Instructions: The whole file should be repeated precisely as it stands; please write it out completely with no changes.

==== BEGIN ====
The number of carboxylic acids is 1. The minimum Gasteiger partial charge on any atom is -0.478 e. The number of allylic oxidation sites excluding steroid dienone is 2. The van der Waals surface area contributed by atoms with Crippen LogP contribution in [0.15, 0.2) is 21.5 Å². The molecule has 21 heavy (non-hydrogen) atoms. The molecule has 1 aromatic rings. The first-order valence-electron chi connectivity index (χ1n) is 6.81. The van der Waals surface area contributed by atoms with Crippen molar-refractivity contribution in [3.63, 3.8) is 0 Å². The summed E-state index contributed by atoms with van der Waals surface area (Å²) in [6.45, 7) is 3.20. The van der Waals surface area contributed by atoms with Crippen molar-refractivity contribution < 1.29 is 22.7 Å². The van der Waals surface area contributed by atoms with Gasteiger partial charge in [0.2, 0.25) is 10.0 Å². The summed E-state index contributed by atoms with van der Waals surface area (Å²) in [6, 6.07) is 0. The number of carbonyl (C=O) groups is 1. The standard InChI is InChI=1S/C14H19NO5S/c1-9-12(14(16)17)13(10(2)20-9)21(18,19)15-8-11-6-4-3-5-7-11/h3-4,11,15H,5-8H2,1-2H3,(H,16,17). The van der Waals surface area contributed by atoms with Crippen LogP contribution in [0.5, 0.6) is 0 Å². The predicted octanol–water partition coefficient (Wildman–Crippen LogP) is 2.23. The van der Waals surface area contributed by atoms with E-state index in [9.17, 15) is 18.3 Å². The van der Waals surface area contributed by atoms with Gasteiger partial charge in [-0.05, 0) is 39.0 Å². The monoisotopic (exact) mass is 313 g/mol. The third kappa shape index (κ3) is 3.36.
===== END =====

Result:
The number of carboxylic acids is 1. The minimum Gasteiger partial charge on any atom is -0.478 e. The number of allylic oxidation sites excluding steroid dienone is 2. The van der Waals surface area contributed by atoms with Crippen LogP contribution in [0.15, 0.2) is 21.5 Å². The molecule has 21 heavy (non-hydrogen) atoms. The molecule has 1 aromatic rings. The first-order valence-electron chi connectivity index (χ1n) is 6.81. The van der Waals surface area contributed by atoms with Crippen molar-refractivity contribution in [3.63, 3.8) is 0 Å². The summed E-state index contributed by atoms with van der Waals surface area (Å²) in [6.45, 7) is 3.20. The van der Waals surface area contributed by atoms with Crippen molar-refractivity contribution < 1.29 is 22.7 Å². The van der Waals surface area contributed by atoms with Gasteiger partial charge in [0.2, 0.25) is 10.0 Å². The summed E-state index contributed by atoms with van der Waals surface area (Å²) in [6, 6.07) is 0. The number of carbonyl (C=O) groups is 1. The standard InChI is InChI=1S/C14H19NO5S/c1-9-12(14(16)17)13(10(2)20-9)21(18,19)15-8-11-6-4-3-5-7-11/h3-4,11,15H,5-8H2,1-2H3,(H,16,17). The van der Waals surface area contributed by atoms with Crippen LogP contribution in [0.5, 0.6) is 0 Å². The predicted octanol–water partition coefficient (Wildman–Crippen LogP) is 2.23. The van der Waals surface area contributed by atoms with E-state index in [9.17, 15) is 18.3 Å². The van der Waals surface area contributed by atoms with Gasteiger partial charge in [-0.05, 0) is 39.0 Å². The monoisotopic (exact) mass is 313 g/mol. The third kappa shape index (κ3) is 3.36.